Understanding screw thread terminology

Understanding screw thread terminology

The Use of Threadlock AdhesivesIt may be hard to believe, but screws are actually one of the world’s simplest machines, using its threads to move a cylinder forward and backward. Of course, screws are also one of the most effective fasteners as well, utilizing both internal and external threads to create friction that holds it in place. As you might imagine, the style of thread plays a major role in choosing the right screw for a particular application.

How screw threads are formed
Screw threads are formed by two major processes: rolling and cutting. Rolled threads are formed by squeezing a screw blank between reciprocating serrated dies so that the blank’s metal is squeezed to form ridges with a larger diameter than the unthreaded blank. Cut screw threads are formed using a cutting tool such as a lathe.

Thread classes
Threads are initially identified as either internal (as inside a nut) or external (the outside of a screw), also known as male and female. External threads or bolts are designated with the suffix “A”; internal or nut threads with “B”. Threads are distinguished by the amounts of tolerance and allowance specified; for general guidance, the higher class number the tighter the fit.

Basic screw threads classes and terms:

1A & 1B: For rough commercial quality work where loose fit for spin-on-assembly is desirable

2A & 2B: The recognized normal production standard for the majority of commercial bolts, nuts and screws

3A & 3B: Provides a close fit between mating parts for high quality work

Class 4: An obsolete thread class that was more theoretical than practical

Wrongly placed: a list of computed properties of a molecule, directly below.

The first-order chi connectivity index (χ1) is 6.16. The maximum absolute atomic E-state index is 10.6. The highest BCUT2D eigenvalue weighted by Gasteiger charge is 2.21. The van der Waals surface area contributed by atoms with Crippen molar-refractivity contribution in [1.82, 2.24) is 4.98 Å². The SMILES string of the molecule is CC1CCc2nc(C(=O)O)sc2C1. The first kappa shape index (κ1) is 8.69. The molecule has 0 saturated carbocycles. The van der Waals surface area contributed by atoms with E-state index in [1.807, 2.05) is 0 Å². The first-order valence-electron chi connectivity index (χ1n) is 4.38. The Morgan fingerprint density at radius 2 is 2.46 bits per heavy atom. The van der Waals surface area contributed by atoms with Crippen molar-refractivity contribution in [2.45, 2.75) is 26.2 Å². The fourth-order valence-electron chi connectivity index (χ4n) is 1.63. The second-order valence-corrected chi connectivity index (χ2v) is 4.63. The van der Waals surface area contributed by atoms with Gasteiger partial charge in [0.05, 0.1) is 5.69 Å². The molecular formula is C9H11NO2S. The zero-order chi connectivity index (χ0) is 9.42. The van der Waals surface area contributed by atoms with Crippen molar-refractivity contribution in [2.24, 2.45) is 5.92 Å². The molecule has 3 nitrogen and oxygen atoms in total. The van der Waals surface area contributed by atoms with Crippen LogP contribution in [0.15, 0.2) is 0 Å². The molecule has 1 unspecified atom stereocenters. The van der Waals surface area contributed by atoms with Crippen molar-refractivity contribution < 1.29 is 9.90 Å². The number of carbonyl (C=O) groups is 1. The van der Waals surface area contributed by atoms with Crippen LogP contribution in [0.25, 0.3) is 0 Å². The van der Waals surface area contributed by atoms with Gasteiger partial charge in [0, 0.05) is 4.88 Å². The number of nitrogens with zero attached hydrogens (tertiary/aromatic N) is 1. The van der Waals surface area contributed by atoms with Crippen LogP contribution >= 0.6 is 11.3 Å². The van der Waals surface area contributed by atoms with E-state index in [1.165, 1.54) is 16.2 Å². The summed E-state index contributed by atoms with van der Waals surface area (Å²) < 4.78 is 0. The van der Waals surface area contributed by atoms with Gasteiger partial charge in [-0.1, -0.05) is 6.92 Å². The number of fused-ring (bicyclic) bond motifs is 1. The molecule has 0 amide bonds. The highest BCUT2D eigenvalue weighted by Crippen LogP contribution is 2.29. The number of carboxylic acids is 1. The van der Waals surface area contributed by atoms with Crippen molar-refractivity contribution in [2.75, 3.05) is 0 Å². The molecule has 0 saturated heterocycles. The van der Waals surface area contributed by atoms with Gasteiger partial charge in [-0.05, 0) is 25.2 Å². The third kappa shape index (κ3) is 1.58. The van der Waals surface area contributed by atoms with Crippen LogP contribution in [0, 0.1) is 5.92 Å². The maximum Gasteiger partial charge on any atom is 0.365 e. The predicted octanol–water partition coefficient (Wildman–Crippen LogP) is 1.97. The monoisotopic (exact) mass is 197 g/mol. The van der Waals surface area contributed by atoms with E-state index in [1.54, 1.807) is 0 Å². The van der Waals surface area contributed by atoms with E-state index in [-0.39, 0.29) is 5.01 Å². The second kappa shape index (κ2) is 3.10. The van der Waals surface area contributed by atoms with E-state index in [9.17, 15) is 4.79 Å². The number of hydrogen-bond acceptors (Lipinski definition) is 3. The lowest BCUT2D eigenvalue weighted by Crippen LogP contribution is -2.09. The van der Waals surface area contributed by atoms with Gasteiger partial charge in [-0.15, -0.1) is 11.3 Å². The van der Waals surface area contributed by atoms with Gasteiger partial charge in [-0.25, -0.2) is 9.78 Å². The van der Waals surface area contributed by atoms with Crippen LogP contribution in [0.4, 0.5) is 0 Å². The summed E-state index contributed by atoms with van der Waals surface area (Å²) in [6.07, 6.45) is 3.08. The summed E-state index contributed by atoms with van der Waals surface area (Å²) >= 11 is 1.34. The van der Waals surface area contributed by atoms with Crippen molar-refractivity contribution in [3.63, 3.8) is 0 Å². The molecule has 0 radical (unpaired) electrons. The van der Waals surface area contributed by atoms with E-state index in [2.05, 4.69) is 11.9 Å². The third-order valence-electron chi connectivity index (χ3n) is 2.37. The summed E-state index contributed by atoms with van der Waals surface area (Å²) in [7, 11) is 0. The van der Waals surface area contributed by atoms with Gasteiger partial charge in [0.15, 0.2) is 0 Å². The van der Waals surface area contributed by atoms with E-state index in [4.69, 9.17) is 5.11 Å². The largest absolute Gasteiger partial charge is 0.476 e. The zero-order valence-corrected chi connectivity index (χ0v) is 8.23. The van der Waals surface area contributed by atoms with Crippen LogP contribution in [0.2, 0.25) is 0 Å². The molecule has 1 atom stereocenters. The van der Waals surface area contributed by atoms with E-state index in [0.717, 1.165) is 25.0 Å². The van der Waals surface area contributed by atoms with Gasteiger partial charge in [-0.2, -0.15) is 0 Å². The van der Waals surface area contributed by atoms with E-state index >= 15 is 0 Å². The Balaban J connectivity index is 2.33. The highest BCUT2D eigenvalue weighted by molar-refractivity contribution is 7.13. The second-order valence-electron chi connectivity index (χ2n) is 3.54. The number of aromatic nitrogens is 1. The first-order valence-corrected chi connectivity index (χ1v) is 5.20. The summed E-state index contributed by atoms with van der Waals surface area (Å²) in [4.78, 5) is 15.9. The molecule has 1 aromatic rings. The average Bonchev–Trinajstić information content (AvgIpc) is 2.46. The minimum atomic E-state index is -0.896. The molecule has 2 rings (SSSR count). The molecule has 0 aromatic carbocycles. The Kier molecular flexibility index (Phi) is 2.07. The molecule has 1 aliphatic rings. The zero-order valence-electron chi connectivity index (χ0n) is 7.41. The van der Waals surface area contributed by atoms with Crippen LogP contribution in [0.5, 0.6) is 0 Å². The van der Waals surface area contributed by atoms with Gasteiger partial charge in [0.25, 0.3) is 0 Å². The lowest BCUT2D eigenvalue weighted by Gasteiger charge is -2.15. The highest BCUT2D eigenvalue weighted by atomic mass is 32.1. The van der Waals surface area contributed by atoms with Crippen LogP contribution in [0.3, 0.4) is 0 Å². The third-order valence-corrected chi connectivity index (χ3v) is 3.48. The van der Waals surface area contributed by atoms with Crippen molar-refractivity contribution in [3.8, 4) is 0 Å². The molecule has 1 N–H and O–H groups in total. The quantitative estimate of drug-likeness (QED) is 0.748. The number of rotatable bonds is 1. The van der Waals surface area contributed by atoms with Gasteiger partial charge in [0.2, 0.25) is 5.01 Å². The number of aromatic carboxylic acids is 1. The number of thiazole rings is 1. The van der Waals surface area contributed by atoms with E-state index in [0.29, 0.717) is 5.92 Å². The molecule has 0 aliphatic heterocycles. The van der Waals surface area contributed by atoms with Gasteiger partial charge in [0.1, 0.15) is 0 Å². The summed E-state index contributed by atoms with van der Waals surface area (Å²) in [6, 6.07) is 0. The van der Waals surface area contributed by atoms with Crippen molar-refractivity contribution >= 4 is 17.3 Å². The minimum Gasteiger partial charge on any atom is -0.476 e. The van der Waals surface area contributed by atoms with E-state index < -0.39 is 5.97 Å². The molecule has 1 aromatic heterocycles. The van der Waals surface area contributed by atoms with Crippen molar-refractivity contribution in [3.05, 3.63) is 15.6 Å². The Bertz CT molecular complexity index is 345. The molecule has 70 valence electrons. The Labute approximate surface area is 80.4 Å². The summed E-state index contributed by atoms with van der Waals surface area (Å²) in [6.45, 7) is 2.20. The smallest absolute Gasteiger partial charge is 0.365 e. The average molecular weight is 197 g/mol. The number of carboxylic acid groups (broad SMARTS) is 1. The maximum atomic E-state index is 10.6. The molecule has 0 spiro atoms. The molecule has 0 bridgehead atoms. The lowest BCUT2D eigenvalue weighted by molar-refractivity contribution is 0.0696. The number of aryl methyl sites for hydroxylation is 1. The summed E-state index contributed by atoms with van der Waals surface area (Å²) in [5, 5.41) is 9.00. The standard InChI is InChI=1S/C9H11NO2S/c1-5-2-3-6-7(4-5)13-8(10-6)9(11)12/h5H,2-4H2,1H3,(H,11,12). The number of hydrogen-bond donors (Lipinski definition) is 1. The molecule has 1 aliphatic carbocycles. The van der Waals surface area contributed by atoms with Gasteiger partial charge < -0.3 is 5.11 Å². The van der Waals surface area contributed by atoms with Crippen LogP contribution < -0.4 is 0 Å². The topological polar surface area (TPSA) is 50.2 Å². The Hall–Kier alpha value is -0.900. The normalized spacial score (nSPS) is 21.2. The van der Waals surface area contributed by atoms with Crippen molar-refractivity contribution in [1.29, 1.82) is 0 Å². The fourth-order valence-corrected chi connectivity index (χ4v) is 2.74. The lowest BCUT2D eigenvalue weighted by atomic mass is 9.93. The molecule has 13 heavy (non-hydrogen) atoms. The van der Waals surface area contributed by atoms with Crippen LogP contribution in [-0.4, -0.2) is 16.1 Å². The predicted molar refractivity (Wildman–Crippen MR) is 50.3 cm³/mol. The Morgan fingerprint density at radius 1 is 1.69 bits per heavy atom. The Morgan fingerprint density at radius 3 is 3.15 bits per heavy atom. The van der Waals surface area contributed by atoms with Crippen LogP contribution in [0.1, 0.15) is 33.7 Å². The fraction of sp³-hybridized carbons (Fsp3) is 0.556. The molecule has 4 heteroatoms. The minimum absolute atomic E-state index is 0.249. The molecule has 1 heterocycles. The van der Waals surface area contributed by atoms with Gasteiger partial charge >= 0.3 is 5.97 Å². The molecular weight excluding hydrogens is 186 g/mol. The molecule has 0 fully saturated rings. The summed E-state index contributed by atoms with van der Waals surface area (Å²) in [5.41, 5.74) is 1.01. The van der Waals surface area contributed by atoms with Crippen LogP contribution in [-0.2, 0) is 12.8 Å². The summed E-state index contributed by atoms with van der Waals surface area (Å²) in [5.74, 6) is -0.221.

Class 5: Used principally for studs and their mating tapped holes; a force fit requiring the use of a wrench and application of high torque for semi-permanent assembly

Full diameter shank: The major diameter, measured to the outside of the thread and produced by cut thread or by roll thread on an extruded blank

Lead: The distance a screw thread advances in one turn along the screw’s axis

Major diameter: The largest diameter of a screw, measured from the edge of the thread

Minor diameter: The smallest diameter of a screw, measured from the base of the thread

Pitch: The distance from one point on a screw thread to a corresponding point on the next thread, measured parallel to the axis

Pitch diameter: The simple, effective diameter of screw thread, approximately half way between the major and minor diameters

Rolled thread: Threads that are cold-formed by squeezing the screw blank between reciprocating serrated; this acts to increase the major diameter of the thread over the diameter of unthreaded shank (if any), unless an extruded blank is used

Undersized shank: Approximately equal to the pitch diameter of the thread and produced by roll-threading a non-extruded blank